Makarora to Gillespies Pass
The Young-Wilkin circuit in Aspiring National Park has to be one of the most spectacular multi-day walks I’ve ever done. Dianne and I did this in February 2012 and although it stretched us at times to the limit, we wouldn’t have missed it for anything. We left from Makarora after being dropped off by the bus at the DOC visitor centre. The first day’s walk up the Young River valley started off very kindly, but once past the forks, it climbed steeply, and by 5 pm we were very happy to drop our packs on a grassy river flat and pitch our tent for the night.
The next day dawned clear and sunny, and we were quickly up and away, aware of the rigours ahead. We climbed steadily past the Young River hut, and then into the hanging valley of the Young Basin, where a km or two of flat going led us to the foot of Gillespies Pass.This has to be one of the steepest climbing tracks I’ve ever done – 500 m straight up onto Gillespies Pass, overseen by the grim south face of Mt Horrible. Once on the top we rested for a bit before finding a camp site 200 m or so below the pass in the headwaters of the Gillespie Stream. A foggy descent the next morning then saw us safely camped on the Siberia Flats a km or so upstream from Gillespies Stream.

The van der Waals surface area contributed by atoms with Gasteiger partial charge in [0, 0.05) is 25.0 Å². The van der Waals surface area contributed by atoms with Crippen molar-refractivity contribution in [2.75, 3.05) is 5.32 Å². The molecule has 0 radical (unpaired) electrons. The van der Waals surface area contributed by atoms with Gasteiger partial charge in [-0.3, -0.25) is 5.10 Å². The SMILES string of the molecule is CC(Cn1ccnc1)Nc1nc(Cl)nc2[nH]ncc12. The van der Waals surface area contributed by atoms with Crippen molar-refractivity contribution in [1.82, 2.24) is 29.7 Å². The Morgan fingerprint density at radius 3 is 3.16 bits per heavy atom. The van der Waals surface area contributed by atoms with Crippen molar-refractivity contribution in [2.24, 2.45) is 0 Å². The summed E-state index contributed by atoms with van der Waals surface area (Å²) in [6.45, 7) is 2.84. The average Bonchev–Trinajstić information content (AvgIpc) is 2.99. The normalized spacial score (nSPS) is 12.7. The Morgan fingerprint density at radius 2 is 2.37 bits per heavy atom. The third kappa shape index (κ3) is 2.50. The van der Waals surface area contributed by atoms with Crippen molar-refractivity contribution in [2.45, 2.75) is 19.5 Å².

A side trip to Lake Crucible
The next day was gorgeously fine and clear and we packed day packs to head up Crucible Stream and the glacial lake that lies at its head. Another very steep climb got us up into this hanging valley, where the scrub above treeline was alive with birds – a mix of native and introduced species including riflemen, tomtits, yellow-hammers, chaffinches, etc. The climb gradually steepened again culminating in a last steep clamber up a moraine wall and then voila – the most amazingly clear, cold water, complete with icebergs, and back by the steep rock faces descending off the east face of Mt. This has to be one of the most spectacular alpine lakes I’ve seen, and I spent a lot of time exploring its margins with camera in hand, before heading around its south side to climb up to the foot of the cliffs overlooking the lake – sort of a seat in the gods! Here the snow marguerites and Mt Cook lilies (should be anemones) were flowering profusely in the accumulated gravels, giving a spectacular foreground to the lake views.
More images from this trip can be found here…